UK receives first F-35 stealth fighter jet from US

Peter Wilson of BAE Systems explains the capabilities of the F-35

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It has been a long and expensive wait, but Britain has now been handed its first Joint Strike Fighter jet, also known as the F-35.

Defence Secretary Phillip Hammond flew out in person to the searing heat of Fort Worth, Texas, for the official handover ceremony from its US manufacturer Lockheed Martin.

He says it is "the best warplane money can buy". But it is an eye-watering sum - the current cost of each jet is more than £100m.

After watching Britain's first F-35 take to the skies, Mr Hammond said "this is money well spent".

He said it would give the RAF and Royal Navy "a world class fighting capability" with the ability to "project power" off the two new aircraft carriers now under construction, anywhere in the world.

So is it worth it? The UK is buying the short take-off and vertical landing variant - STOVL for short.

It is the heaviest and most expensive of the three versions of the plane, carrying a lift fan propulsion system for its "jump jet" capability, which it needs to land on the Royal Navy's new carriers.

The most obvious comparison is with the scrapped Harrier jet it is replacing.

The Harrier had a range of 300 nautical miles; for the F-35 it is 450 miles. While the Harrier could reach a speed of 650mph, the F-35 can fly much faster - more than 1,200mph.

The Harrier had no radar transparency or stealth capabilities, but the F-35 has both. Its acute angles and special coating make it difficult to detect on any enemy radar.

Weapons load

BAE Systems test pilot Peter Wilson said the F-35's stealth technology is "worth its weight in gold".

It means a pilot can enter and leave a war zone while staying safe.

UK Lightning II Requirements Manager Wing Commander Willie Hackett on the plane's development

In theory, it can also carry a heavier weapons load than the Harrier, although the F-35B "jump-jet" is the least capable of the three versions of the new plane.

But even with its cutting edge technologies, the F-35 has flown into a storm of criticism, particularly in the US where it has gained unwelcome notoriety as the most expensive equipment project ever undertaken by the Pentagon.

The US is spending around $400bn (£254bn) to buy 2,500 F-35s for the navy, air force and marine corps.

It is estimated that the total cost of buying, operating and maintaining the planes over the next 30 years will be $1tn.

Serious problems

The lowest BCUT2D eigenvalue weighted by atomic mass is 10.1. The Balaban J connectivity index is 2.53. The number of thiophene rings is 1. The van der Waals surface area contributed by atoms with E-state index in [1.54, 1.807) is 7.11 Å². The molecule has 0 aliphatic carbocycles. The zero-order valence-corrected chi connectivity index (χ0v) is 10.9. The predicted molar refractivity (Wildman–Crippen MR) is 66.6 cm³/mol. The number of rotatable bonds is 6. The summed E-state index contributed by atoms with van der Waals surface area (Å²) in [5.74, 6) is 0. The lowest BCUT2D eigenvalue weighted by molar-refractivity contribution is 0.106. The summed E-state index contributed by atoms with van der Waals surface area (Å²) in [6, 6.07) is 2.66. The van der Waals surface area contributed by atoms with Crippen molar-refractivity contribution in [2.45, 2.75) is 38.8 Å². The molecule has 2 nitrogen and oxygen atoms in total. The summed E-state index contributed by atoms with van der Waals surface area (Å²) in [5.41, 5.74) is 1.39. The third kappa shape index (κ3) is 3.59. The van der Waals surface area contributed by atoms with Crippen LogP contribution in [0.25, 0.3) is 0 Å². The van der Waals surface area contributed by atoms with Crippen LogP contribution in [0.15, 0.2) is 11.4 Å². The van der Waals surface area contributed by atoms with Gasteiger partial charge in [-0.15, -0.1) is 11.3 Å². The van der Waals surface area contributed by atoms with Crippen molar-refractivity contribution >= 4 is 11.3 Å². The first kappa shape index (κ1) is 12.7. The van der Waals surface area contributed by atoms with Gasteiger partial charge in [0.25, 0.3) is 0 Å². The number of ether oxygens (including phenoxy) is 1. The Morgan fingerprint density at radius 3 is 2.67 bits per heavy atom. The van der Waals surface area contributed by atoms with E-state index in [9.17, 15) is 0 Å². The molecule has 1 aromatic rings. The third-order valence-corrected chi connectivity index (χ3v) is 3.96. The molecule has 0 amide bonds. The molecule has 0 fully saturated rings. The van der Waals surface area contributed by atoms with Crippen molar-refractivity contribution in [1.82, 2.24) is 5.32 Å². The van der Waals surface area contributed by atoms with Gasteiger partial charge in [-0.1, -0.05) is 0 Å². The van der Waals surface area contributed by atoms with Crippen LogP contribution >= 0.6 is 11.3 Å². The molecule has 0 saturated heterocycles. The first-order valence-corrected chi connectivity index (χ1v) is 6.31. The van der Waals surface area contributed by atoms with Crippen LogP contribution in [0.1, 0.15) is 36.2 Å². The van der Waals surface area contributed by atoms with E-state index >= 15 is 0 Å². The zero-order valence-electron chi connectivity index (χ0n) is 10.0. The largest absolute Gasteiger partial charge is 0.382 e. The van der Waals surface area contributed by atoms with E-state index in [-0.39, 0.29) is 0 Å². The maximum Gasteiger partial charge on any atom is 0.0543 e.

Winslow T Wheeler, at the US Center for Defense Information said it was a "gigantic performance disappointment". Not as stealthy as the F-22 for example.

He added: "It's the counterintuitive problem of paying a huge amount of money thinking you're getting a Lamborghini or Ferrari: You're not, you're getting a Yugo"

He was referring to the cheap, mass-produced cars made in the former Yugoslavia.

That may sound extreme, but even a more measured report by the US Government Accountability Office (GAO) highlighted serious problems including the management and development of more than 24 million lines of software code in the aircraft and faults with the helmet-mounted displays.

The GAO report warned that "most development flight testing, including the most challenging, still lies ahead".

The F35 may be more like a thoroughbred race horse, but so far it has proved just as temperamental.

The F35 - which will be called the "Lightning II" by the RAF and Royal Navy - is still a long way off from being battle ready.

Industry involved

Though British pilots have already been involved in the test flying programme, they will not be flying the plane off UK bases or the two new aircraft carriers until 2018.

And it is still not clear how many planes the UK will buy.

The last Labour Government said the UK would buy 138 planes but Mr Hammond has so far committed to purchasing only 48.

That number, over time, is likely to increase - not least because British industry is heavily involved in the project.

The tail section of every plane is being made by BAE Systems. Overall the UK has a 15% share of the work, enough to sustain more than 20,000 jobs.

The hope at the Ministry of Defence is that, with time, the cost of the plane will come down and the technical problems will be resolved - and that, in the end, this will not go down in history as another expensive MoD mistake.

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